Amid a sweeping crackdown on dissent in Egypt, security forces have forcibly disappeared hundreds of people since the beginning of 2015, according to a new report from Amnesty International.

It's an "unprecedented spike," the group says, with an average of three or four people disappeared every day.

The Republican Party, as it prepares for its convention next week has checked off item No. 1 on its housekeeping list — drafting a party platform. The document reflects the conservative views of its authors, many of whom are party activists. So don't look for any concessions to changing views among the broader public on key social issues.

Many public figures who took to Twitter and Facebook following the murder of five police officers in Dallas have faced public blowback and, in some cases, found their employers less than forgiving about inflammatory and sometimes hateful online comments.

As Venezuela unravels — with shortages of food and medicine, as well as runaway inflation — President Nicolas Maduro is increasingly unpopular. But he's still holding onto power.

"The truth in Venezuela is there is real hunger. We are hungry," says a man who has invited me into his house in the northwestern city of Maracaibo, but doesn't want his name used for fear of reprisals by the government.

The wiry man paces angrily as he speaks. It wasn't always this way, he says, showing how loose his pants are now.

Ask a typical teenage girl about the latest slang and girl crushes and you might get answers like "spilling the tea" and Taylor Swift. But at the Girl Up Leadership Summit in Washington, D.C., the answers were "intersectional feminism" — the idea that there's no one-size-fits-all definition of feminism — and U.N. climate chief Christiana Figueres.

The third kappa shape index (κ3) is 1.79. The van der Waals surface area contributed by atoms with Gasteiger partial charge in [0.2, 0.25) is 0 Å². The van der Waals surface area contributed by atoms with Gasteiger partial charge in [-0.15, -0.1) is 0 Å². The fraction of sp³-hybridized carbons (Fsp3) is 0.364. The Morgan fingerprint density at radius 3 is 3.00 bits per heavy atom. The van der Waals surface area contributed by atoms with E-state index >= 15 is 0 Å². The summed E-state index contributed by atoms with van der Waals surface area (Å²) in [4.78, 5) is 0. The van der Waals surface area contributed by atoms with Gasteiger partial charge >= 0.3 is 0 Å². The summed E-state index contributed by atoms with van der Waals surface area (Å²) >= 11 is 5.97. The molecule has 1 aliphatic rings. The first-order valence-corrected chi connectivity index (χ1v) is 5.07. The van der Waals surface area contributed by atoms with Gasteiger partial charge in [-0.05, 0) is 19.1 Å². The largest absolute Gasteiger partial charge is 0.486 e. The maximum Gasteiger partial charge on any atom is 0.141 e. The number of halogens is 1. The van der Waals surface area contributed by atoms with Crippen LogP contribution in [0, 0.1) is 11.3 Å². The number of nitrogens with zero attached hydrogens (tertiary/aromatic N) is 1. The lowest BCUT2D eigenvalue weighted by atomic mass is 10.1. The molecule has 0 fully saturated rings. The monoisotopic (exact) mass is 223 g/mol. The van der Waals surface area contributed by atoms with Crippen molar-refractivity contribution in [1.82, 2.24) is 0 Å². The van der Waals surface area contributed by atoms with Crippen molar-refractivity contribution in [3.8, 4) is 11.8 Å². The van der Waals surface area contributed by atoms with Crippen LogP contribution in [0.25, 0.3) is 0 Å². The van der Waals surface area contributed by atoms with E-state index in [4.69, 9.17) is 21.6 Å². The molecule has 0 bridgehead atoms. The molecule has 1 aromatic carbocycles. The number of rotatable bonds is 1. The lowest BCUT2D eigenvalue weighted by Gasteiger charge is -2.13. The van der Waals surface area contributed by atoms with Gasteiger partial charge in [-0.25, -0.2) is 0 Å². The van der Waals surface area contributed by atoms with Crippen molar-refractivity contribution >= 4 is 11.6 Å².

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Arizona Hispanics Poised To Swing State Blue

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Editor's note: This report contains accounts of rape, violence and other disturbing events.

Sex trafficking wasn't a major concern in the early 1980s, when Beth Jacobs was a teenager. If you were a prostitute, the thinking went, it was your choice.

Jacobs thought that too, right up until she came to, on the lot of a dark truck stop one night. She says she had asked a friendly-seeming man for a ride home that afternoon.

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United States Of Outrage: NSA, IRS Overreaches Spark Bipartisan Ire

Jun 7, 2013
Originally published on June 7, 2013 8:14 pm

Even in an era of stark political polarization, there are still some issues that can draw Americans together and scramble the normal ideological fault lines.

Recent revelations about the Internal Revenue Service and the National Security Agency are among them.

Unlike the debates over Obamacare or President Obama himself, which tend to be more litmus tests for party affiliation than anything else, the reactions to reports about overreach by the Internal Revenue Service and the National Security Agency have brought normally warring partisans together.

When you get Sens. Rand Paul, the conservative-libertarian Kentucky Republican, and Ron Wyden, the progressive Oregon Democrat, sharing in outrage over the NSA surveillance programs, that's a noteworthy reshuffling of the political deck, even if proves fleeting.